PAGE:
Thyroid Cancer Research
The NYUCI Thyroid Cancer Interdisciplinary Program is an active clinical and translational laboratory research program focused on the biology of thyroid cancer. This program features clinicians and scientists dedicated to achieving a shared goal: understanding the mechanisms involved in the initiation and growth of thyroid cancers, and using this knowledge to improve the care of patients with these cancers.
This year, there will be more than 40,000 new cases of thyroid cancer in the United States. This is roughly the same incidence as cancers of the oral cavity and oropharynx combined, more than cancers of the ovary, about the same as cancers of the pancreas, and almost half as common as all lymphomas. At a time when the incidence of most cancers is decreasing, stable, or increasing only minimally, thyroid cancer incidence is rising at a rate far greater than any other cancer in this country: a rate that is now approaching 7 percent per year.
With this rapidly escalating incidence of thyroid cancer, the ability to predict its behavior is critical for developing appropriate treatment strategies. Clinical factors alone cannot accurately predict the biological behavior of thyroid cancer; thus, the rationale for determining the extent of surgery (central node dissection) and treatment (radioactive iodine) is not well defined.
Based on current guidelines, patients with potentially indolent (slow-growing) tumors often undergo extensive surgery and radioactive iodine, while patients with unanticipated aggressive disease are undertreated. Clearly, in this era of increasing thyroid cancer incidence and financial restraints on our health care system, there is an urgent need to understand the biologic mechanisms controlling thyroid cancer behavior. Such knowledge will help us properly select those patients who need aggressive treatment and minimize the risk of side effects for patients with indolent tumors, who may not even require surgery. This approach would maximize cure rates while minimizing complications.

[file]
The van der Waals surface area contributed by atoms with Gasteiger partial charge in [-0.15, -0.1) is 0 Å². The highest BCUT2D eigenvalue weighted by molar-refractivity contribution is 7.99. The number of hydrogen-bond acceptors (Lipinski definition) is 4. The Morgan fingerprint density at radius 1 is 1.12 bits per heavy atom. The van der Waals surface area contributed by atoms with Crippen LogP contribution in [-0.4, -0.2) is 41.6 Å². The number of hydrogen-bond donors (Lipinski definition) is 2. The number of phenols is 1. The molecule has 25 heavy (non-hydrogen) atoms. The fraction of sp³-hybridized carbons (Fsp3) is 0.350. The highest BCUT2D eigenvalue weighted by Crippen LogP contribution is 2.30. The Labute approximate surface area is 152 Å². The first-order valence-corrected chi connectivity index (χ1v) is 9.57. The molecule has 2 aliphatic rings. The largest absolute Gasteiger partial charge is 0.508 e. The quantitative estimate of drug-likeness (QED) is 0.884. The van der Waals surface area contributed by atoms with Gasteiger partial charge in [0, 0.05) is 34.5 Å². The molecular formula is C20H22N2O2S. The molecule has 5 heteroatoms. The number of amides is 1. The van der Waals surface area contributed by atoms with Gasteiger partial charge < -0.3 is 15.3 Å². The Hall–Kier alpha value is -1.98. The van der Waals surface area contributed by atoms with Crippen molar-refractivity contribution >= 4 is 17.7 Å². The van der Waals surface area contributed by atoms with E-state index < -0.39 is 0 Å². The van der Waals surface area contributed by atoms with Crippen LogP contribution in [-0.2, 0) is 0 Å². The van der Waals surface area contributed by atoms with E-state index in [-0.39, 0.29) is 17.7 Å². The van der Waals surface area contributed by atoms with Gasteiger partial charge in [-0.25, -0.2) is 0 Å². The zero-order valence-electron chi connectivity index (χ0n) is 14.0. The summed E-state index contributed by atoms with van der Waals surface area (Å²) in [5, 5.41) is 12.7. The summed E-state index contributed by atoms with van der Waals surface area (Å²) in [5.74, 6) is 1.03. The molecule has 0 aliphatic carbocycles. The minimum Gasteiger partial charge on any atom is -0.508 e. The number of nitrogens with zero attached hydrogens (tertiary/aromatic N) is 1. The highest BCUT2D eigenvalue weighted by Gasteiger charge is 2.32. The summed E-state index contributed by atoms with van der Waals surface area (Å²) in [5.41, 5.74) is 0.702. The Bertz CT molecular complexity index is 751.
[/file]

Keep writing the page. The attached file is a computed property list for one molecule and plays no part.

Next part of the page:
The NYUCI Thyroid Cancer Interdisciplinary Programemphasizes translational research and fosters a productive collaborative environment. We understand that the optimal management of patients with thyroid cancer depends on the assessment of the malignant potential of an individual tumor at presentation. Understanding the genetic mechanisms controlling thyroid tumor progression can help us identify valuable prognostic markers and potential therapeutic targets.
We collect thyroid cancer tissue specimens from our patients undergoing thyroid surgery. We have an IRB-approved registry and biorepository, where we store our samples for research purposes. Our research focuses on changes in intracellular molecular pathways that lead to the progression of thyroid cancer. When we learn to understand these pathways better, we can develop specific drugs to block these changes.
By comparing genomic differences between different thyroid cancers, our laboratory has identified genes that may play a role in determining tumor behavior. Furthermore, we have identified molecular factors that potentially promote the development of thyroid cancer metastases. We are developing new strategies to target the genes associated with the behavior of aggressive thyroid cancer. By understanding the biology of individual tumors, we may be able to create personalized, more effective treatment plans for our patients.